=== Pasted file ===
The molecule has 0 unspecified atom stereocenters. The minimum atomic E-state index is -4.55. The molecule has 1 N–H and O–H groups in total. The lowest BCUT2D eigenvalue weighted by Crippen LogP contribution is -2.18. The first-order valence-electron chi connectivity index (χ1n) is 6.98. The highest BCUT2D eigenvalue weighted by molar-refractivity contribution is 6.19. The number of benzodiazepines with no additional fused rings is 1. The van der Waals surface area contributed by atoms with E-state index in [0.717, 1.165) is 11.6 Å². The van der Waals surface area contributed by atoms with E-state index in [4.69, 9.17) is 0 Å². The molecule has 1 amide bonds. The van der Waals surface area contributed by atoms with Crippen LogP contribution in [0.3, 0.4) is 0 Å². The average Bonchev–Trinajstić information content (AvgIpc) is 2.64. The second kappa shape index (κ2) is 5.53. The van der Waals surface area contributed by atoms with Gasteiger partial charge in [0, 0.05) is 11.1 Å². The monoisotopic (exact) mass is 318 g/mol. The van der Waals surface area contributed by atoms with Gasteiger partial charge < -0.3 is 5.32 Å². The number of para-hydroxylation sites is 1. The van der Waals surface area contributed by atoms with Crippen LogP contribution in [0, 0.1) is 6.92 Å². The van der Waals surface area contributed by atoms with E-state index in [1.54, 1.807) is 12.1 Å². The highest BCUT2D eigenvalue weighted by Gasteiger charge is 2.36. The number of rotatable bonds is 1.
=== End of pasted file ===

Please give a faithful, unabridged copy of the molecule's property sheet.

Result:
The molecule has 0 unspecified atom stereocenters. The minimum atomic E-state index is -4.55. The molecule has 1 N–H and O–H groups in total. The lowest BCUT2D eigenvalue weighted by Crippen LogP contribution is -2.18. The first-order valence-electron chi connectivity index (χ1n) is 6.98. The highest BCUT2D eigenvalue weighted by molar-refractivity contribution is 6.19. The number of benzodiazepines with no additional fused rings is 1. The van der Waals surface area contributed by atoms with E-state index in [0.717, 1.165) is 11.6 Å². The van der Waals surface area contributed by atoms with E-state index in [4.69, 9.17) is 0 Å². The molecule has 1 amide bonds. The van der Waals surface area contributed by atoms with Crippen LogP contribution in [0.3, 0.4) is 0 Å². The average Bonchev–Trinajstić information content (AvgIpc) is 2.64. The second kappa shape index (κ2) is 5.53. The van der Waals surface area contributed by atoms with Gasteiger partial charge in [0, 0.05) is 11.1 Å². The monoisotopic (exact) mass is 318 g/mol. The van der Waals surface area contributed by atoms with Gasteiger partial charge < -0.3 is 5.32 Å². The number of para-hydroxylation sites is 1. The van der Waals surface area contributed by atoms with Crippen LogP contribution in [0, 0.1) is 6.92 Å². The van der Waals surface area contributed by atoms with E-state index in [1.54, 1.807) is 12.1 Å². The highest BCUT2D eigenvalue weighted by Gasteiger charge is 2.36. The number of rotatable bonds is 1.